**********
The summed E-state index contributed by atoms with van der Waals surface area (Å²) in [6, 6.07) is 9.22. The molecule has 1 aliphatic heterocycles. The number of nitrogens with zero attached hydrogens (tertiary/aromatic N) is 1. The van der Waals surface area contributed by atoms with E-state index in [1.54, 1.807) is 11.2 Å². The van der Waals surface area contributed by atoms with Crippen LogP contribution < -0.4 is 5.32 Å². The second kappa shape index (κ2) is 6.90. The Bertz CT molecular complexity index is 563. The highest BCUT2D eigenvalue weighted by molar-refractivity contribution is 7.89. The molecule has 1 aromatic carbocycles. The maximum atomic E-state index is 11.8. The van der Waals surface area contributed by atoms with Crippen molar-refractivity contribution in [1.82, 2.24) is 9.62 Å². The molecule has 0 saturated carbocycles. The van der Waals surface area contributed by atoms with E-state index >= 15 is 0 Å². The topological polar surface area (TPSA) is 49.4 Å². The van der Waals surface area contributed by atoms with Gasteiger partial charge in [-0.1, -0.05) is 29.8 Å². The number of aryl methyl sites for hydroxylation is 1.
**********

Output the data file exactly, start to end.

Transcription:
The summed E-state index contributed by atoms with van der Waals surface area (Å²) in [6, 6.07) is 9.22. The molecule has 1 aliphatic heterocycles. The number of nitrogens with zero attached hydrogens (tertiary/aromatic N) is 1. The van der Waals surface area contributed by atoms with E-state index in [1.54, 1.807) is 11.2 Å². The van der Waals surface area contributed by atoms with Crippen LogP contribution < -0.4 is 5.32 Å². The second kappa shape index (κ2) is 6.90. The Bertz CT molecular complexity index is 563. The highest BCUT2D eigenvalue weighted by molar-refractivity contribution is 7.89. The molecule has 1 aromatic carbocycles. The maximum atomic E-state index is 11.8. The van der Waals surface area contributed by atoms with Crippen molar-refractivity contribution in [1.82, 2.24) is 9.62 Å². The molecule has 0 saturated carbocycles. The van der Waals surface area contributed by atoms with E-state index >= 15 is 0 Å². The topological polar surface area (TPSA) is 49.4 Å². The van der Waals surface area contributed by atoms with Gasteiger partial charge in [-0.1, -0.05) is 29.8 Å². The number of aryl methyl sites for hydroxylation is 1.